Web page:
A few months back, a young girl was forcefully grabbed from her parents home in Marigat and taken away for marriage.
She was underage and my efforts to seek for her freedom fell on deaf ears. Everybody that I sought help from was male. Parliament was the only remaining option, but here too, despite the one third constitutional rule for women, help did not come through.
Culture, they said. But in my view, the source of our extreme poverty that is undermining economic growth is our failure to give women equal rights.
A report launched by the Institute for Security Studies last week said that over 18 million Kenyans live in extreme poverty.
Jakkie Cilliers, ISS executive director and head of its African Futures Project, confirmed my earlier assertion in this column that growth in Kenya has not benefited the poor but instead increased the wealth gap.
Growth, she says, needs to be inclusive if Africa is to meet its huge potential. UNDP reports show that majority of the world’s extremely poor are women.
The report partly blames investments in education and infrastructure, which are often concentrated in urban areas at the expense of rural areas.
This is true, but the report fails to point out that culture is the basis of all these problems. Women spend a great deal of time looking for firewood and water before coming home to tend to their male siblings.
Majority miss out on education. If we dealt with the utilities infrastructure, which I am sure we can because God in his own way has given us abundant sunshine from which we can create green energy, this would translate to less exploitation of our environment for firewood as well as be used to draw water from water reservoirs, ultimately freeing women from these tasks.
An analysis of the last census available on the Kenya Open Data portal reveals the extent to which Kenya discriminates against women in education and health.
For every one girl who joins university, three boys do the same. In some marginal districts, the statistics are even worse to the extent that for every girl joining university, ten boys do irrespective of their performance.
This applies to even where more girls qualify to join university than boys. Lack of water and sanitation affects women and children’s health more than it does for men.
Women are more likely to be raped when fetching water or firewood from forests that dot the rural areas. Perhaps this is why it is target 7C of the millennium development goals, which is to be achieved by the end of this year.
In our constitutional review process, we gave women a raw deal. And as such, if there was to be a first amendment to the Constitution, then let it be the entrenchment of equal rights for all human kind, where women and men have equal economic, political, cultural, personal, and social rights.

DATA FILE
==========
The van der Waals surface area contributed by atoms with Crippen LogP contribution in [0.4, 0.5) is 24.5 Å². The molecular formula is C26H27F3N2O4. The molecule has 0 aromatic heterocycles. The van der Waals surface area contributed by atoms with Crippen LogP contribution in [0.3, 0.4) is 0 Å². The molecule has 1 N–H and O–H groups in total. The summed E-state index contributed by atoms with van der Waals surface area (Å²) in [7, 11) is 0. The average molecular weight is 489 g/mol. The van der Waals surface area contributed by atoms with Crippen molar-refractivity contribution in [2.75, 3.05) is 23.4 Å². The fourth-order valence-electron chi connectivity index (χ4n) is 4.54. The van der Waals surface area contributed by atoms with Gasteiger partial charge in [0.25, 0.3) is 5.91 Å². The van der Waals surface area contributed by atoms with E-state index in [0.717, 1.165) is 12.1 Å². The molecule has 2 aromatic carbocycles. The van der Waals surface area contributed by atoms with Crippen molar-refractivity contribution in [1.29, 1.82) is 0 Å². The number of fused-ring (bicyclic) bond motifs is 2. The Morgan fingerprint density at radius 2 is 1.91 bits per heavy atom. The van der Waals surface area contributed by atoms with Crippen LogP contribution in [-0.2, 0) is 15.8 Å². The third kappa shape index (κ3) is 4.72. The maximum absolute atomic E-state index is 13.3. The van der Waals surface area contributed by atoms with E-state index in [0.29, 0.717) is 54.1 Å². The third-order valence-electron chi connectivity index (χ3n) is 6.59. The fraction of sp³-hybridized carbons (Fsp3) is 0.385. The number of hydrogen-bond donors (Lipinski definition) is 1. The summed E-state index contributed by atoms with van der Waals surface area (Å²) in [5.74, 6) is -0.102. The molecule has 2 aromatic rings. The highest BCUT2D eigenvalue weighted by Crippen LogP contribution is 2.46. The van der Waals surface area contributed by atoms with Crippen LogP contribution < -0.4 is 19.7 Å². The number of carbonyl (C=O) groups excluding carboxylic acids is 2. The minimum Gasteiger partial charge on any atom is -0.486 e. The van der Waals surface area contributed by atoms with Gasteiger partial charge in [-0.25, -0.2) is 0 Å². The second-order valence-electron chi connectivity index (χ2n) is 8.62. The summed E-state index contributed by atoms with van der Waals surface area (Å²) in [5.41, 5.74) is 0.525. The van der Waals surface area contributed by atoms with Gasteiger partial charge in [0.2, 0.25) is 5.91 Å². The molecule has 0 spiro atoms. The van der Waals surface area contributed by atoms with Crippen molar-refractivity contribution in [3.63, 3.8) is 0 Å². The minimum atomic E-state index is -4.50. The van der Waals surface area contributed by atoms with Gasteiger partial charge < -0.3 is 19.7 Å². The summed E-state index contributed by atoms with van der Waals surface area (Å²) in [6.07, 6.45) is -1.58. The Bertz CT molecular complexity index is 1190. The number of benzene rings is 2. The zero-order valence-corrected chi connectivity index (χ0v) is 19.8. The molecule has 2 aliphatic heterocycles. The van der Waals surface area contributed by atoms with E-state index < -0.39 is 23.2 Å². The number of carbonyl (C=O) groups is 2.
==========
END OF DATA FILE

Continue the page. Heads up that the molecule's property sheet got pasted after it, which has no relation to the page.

This includes seeking to establish equal opportunities in education and employment. Every constituency, therefore, should have two representatives. A man and woman.
This will create the necessary competition to ensure equal representation. The current set up denies women a constituency that has representative power.
It is possible to revert to the old number of constituencies, then double the number of representatives to get to about the same number of representatives we presently have in Parliament, but with an equal number of men and women.
If there were more than 200 women in Parliament, it would have been easier for them to criminalise early marriages like the young Marigat girl. In Marigat I was told that she wasn’t the only one forcefully married off.
There were hundreds of them, and this happens every year. It just happened that cameras were around. This barbaric practice isn’t only in Marigat. It happens in many parts of the country but we seem to be tolerating it and it continues to undermine economic growth.
Achieving MDGs will reduce extreme poverty, but that will not happen as we have consistently failed to achieve such goals that touch on equality.
The fairest thing we can do is to entrench in our Constitution that all human beings are equal and entitled to equal treatment. We can start with parliamentary representation, if we need to make progress and ensure inclusive economic development.
Eleanor Roosevelt once said, “A woman is like a tea bag – you can’t tell how strong she is until you put her in hot water.”
The writer is an associate professor at University of Nairobi’s Business School.